Pamela Lipp-Hendricks, PhD
Head of Executive Talent Management
Intentional Inclusion is a good investment of your time
One of my early realizations, after stepping into my role as head of Executive Talent Management, was that the single most under-appreciated obstacle to inclusion could simply be a lack of time. People typically work 40 hours a week (go with me on this). Unless they are in a role that is part of the Diversity and Inclusion organization, in those 40 hours, they have to do the tasks that comprise their core job—while wrangling projects, performance reviews, meetings, training, and catching up with colleagues. While we are embedding an inclusive mindset into the way we strategize and operate daily; in essence, we have—at best—an hour each week to educate people further on why diversity, inclusion, and belonging are important. With 50 hours a year maximum to focus deeper on such a complex problem, organizations need creative and innovative ways to engage minds and hearts.
Like many companies, JPMorgan Chase has broad training and awareness efforts focused on unconscious bias. It’s a foundational start to help our employees become aware of their biases so they can be more intentional and deliberate with their interactions. Our firm has over 250,000 employees, and we’re working hard every day to make this big place feel smaller.
But inclusion doesn’t happen by chance or because of programs or training. Inclusion happens when we’re intentional, in the daily, small interactions as employees collaborate, live or virtually, with their teams, with their clients, with our customers and with our suppliers. It happens while they’re doing their jobs—projects, performance reviews, meetings, trainings—and so on.
No one size fits all. The best approach I’ve seen for addressing diversity and inclusion is to have a number of initiatives, utilizing different approaches, operating at the same time. The tools for driving inclusion are as diverse as the employees involved, and what works for one person may not be a comfortable solution for another. That’s okay…as long as inclusion is happening. We often ask people to be intentional about including others. Do you encourage everyone in the meeting to share their perspective? Do you ask everyone in the group how their weekend was or what plans they have? Do you interact with all team members equally?
Inclusion opportunities are all around if we’re intentional and dare to try something different.
As a firm, we’ve also started a variety of campaigns where people can share who they are or what they’re thinking, or tell their stories. And through those efforts, we get to reinforce our culture of respect and inclusion—and make sure that employees know we believe that everyone belongs here for who they are, as they are. We’re doing it in many different ways, from featuring employees globally on digital signage and in videos, to sharing their stories on our intranet, to giving personal introductions about ourselves when we open live and virtual meetings. These introductions can include pictures of our families, anecdotes about our hobbies and interests, or even just tidbits about ourselves and our lives—whatever is most meaningful to us. We also hold longer sessions where people of all different backgrounds and levels share their stories, because we all have a story worth telling.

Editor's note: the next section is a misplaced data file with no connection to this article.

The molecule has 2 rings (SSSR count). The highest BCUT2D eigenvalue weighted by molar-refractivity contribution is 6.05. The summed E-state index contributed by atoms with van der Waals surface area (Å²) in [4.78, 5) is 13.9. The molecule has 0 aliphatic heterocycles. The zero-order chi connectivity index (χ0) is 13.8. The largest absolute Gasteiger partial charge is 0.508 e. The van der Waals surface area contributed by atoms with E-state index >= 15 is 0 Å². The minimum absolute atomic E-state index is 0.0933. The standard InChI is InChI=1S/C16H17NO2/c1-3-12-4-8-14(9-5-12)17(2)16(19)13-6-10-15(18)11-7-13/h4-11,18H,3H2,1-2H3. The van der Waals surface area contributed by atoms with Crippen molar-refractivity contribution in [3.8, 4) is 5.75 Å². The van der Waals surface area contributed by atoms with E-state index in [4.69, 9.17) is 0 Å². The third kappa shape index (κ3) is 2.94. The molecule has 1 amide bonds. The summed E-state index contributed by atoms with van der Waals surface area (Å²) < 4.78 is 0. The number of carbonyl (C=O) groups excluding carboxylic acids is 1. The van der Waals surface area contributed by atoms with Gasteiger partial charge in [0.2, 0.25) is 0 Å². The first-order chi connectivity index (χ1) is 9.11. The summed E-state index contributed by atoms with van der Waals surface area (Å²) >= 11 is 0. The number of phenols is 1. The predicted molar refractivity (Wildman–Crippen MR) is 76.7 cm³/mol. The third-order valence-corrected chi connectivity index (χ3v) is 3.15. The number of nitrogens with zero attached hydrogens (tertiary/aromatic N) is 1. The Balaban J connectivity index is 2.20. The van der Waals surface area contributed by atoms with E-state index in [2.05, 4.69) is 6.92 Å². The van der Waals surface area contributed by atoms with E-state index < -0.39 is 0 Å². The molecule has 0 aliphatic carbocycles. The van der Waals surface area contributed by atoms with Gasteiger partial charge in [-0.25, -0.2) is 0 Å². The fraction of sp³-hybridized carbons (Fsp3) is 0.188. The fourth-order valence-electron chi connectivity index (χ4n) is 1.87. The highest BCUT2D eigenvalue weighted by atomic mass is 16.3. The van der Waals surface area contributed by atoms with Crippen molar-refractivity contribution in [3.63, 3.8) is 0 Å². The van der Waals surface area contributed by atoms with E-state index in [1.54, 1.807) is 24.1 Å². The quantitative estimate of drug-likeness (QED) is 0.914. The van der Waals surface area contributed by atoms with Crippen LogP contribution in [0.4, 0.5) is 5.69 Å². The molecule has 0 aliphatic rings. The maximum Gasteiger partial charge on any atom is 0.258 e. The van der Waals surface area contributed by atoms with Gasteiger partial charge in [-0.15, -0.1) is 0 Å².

We are all diverse with a unique perspective. Sharing our stories and diverse experiences allows us to see past assumptions and creates opportunities to make connections based on similarities or interests that extend beyond perceptions.
As I partner with countless employees across our firm to lead this effort for JPMorgan Chase, I am encouraged. Employees are responding very well to the different campaigns and are actively—and voluntarily—engaging. They’re sharing more about themselves and making new connections as we help people to feel comfortable enough to bring their best selves to work. More and more, employees are taking personal accountability to make decisions with diversity and inclusion top of mind. As they do, we all are better for it and we all win.
There’s always more that can be—and will be—done and we’re being intentional. We know it takes daily effort and we’re acting inclusively. We’re sharing our stories and being vulnerable.
And we’re making the most of that hour.